ASR: Is there a precedent for this approach?

Brookes: One example I’ve heard of is investments to produce energy savings around street lighting. A large provider offers to replace the light bulbs in street lights for more efficient energy consumption. The resulting savings can be partially shared with the provider of the financing as a kind of premium, making it an attractive investment. Over time it pays itself back; over a long time it becomes profitable.

ASR: The question then is: what does a catastrophe version of that look like, as opposed to, say, a cat bond that simply transfers the risk of losses from an event like an earthquake or hurricane without having to deal with factoring in the cost savings of a certain infrastructure project?

Brookes: First you have to understand that risk today. That’s where RMS comes in — modeling the economic impact of events today. Then you look at how feasible it is to have the proposed infrastructure implemented and whether it’s possible to model those improvements for financial savings. Once you know the savings, you can pre-finance the project.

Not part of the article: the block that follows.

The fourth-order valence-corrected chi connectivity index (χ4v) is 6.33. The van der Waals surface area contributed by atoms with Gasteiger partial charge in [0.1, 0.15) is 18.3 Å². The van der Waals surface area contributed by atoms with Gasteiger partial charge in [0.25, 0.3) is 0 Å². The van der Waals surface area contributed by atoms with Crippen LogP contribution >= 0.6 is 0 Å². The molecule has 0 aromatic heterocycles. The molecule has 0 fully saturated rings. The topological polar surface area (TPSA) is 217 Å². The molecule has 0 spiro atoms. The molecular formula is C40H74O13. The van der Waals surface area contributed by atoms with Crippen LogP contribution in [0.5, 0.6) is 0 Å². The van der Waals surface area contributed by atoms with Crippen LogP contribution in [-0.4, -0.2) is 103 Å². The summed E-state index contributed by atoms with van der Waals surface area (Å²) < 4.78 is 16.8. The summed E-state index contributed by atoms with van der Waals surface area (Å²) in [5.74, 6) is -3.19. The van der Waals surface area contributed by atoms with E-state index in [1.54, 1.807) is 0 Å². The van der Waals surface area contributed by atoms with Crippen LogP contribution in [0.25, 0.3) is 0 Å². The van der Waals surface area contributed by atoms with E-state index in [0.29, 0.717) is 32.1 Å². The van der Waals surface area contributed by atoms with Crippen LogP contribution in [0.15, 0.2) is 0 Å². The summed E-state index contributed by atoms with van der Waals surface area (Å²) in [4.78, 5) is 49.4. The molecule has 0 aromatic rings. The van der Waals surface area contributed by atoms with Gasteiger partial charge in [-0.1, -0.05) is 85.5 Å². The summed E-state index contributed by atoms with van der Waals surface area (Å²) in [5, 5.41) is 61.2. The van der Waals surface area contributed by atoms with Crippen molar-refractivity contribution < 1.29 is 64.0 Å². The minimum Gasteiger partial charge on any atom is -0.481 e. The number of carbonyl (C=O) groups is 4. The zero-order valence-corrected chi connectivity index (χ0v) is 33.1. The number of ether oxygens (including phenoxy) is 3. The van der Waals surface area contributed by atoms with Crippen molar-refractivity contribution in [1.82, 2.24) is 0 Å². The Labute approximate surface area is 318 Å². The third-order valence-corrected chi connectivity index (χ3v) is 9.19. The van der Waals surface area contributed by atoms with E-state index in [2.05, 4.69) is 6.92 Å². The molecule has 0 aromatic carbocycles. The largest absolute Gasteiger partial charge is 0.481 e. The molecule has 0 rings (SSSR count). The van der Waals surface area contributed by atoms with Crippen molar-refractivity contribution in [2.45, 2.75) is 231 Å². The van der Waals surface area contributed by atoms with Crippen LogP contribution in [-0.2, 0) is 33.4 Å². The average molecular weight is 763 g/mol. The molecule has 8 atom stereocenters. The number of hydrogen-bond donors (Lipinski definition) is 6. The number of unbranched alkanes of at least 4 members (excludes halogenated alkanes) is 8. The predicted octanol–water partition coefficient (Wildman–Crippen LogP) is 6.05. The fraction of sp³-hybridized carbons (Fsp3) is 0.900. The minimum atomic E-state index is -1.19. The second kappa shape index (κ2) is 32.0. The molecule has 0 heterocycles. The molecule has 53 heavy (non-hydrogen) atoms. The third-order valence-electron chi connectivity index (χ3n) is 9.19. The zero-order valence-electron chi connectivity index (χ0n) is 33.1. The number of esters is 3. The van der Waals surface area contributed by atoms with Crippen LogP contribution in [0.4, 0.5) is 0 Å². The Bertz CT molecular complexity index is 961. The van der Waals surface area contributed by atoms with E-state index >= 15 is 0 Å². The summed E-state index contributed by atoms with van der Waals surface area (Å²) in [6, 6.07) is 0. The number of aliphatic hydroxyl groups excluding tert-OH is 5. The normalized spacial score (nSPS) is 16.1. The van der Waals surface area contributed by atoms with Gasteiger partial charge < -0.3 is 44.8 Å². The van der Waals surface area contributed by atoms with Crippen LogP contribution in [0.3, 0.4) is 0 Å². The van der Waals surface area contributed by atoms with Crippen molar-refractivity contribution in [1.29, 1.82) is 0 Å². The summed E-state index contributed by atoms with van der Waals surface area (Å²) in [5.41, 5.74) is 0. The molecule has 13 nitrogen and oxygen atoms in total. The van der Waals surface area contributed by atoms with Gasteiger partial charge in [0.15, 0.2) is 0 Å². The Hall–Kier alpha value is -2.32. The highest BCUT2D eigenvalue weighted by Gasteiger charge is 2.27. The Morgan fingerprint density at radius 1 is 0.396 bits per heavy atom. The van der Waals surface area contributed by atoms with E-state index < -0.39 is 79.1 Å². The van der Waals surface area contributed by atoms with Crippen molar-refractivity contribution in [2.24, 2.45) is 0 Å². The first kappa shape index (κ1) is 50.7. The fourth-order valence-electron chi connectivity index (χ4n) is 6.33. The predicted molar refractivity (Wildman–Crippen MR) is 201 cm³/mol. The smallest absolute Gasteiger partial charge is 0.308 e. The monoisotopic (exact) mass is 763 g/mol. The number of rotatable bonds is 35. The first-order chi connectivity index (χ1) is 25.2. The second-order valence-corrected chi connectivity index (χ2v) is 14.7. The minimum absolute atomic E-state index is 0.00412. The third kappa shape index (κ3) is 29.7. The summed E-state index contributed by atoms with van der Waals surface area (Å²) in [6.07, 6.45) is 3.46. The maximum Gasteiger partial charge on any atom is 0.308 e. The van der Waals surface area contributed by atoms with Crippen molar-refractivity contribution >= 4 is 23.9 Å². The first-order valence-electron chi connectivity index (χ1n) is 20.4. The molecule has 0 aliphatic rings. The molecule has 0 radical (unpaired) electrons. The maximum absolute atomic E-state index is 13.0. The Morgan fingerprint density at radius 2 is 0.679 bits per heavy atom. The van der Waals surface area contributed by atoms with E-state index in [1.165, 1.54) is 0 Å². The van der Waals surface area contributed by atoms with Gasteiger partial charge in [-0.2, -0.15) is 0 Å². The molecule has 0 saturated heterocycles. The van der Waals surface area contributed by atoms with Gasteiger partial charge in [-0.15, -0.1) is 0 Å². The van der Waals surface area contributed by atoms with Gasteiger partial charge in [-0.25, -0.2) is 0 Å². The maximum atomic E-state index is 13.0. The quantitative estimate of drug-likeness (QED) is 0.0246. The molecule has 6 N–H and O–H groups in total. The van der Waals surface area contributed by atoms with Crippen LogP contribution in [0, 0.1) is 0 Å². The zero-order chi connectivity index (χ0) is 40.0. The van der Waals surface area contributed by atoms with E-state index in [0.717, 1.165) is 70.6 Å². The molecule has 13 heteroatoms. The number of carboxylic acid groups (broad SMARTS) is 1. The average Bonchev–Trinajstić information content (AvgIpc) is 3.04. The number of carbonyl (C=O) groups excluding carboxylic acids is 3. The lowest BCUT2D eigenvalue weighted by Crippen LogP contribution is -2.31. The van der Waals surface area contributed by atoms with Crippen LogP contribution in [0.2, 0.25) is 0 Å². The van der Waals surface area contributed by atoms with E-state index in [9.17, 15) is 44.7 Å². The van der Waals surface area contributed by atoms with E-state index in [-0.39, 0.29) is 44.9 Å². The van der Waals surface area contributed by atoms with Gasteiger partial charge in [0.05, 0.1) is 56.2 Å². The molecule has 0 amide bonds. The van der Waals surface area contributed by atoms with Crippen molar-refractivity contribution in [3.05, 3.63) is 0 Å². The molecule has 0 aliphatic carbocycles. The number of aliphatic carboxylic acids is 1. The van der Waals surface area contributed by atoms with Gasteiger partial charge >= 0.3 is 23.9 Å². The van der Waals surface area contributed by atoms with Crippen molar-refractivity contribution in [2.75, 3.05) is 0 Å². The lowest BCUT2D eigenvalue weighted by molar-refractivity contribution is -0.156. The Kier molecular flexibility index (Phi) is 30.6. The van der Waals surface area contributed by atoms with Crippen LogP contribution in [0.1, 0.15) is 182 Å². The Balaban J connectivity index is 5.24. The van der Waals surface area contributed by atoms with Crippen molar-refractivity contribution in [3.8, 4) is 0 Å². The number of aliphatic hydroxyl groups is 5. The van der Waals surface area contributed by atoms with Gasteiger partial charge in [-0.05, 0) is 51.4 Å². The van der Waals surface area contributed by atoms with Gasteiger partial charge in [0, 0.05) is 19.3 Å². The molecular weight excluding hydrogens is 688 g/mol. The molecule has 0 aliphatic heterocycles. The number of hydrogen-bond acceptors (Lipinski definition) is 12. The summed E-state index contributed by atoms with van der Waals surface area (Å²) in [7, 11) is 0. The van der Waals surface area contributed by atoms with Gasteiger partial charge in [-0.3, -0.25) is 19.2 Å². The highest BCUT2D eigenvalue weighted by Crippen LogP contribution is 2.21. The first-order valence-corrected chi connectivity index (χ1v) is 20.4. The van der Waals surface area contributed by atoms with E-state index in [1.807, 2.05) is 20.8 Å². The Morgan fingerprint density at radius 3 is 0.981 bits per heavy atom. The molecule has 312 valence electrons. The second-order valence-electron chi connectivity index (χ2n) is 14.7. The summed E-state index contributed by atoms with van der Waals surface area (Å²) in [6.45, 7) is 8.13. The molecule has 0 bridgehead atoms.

ASR: Why not just go in the direction of the kind of cat bonds we’ve already seen? For example, the one issued by the MTA, in which the breach of a trigger — in the MTA’s case a storm surge of a certain size — allows the sponsor to use the cat bond proceeds to cover its losses and reduce its payments to bondholders. Isn’t this simpler?

Brookes: It certainly doesn’t take that off the table. The RE.bound project is about finding ways to improve the infrastructure that reduces the loss potential in the future as opposed to just making sure you get paid back if you have a big loss. It’s trying to find a way in which you stop the loss from happening in the first place. There’s a post-disaster financing view of the world — which is what cat bonds typically provide — but there are also investment opportunities in projects that increase the resilience against these disasters. We’re trying to bring those two together.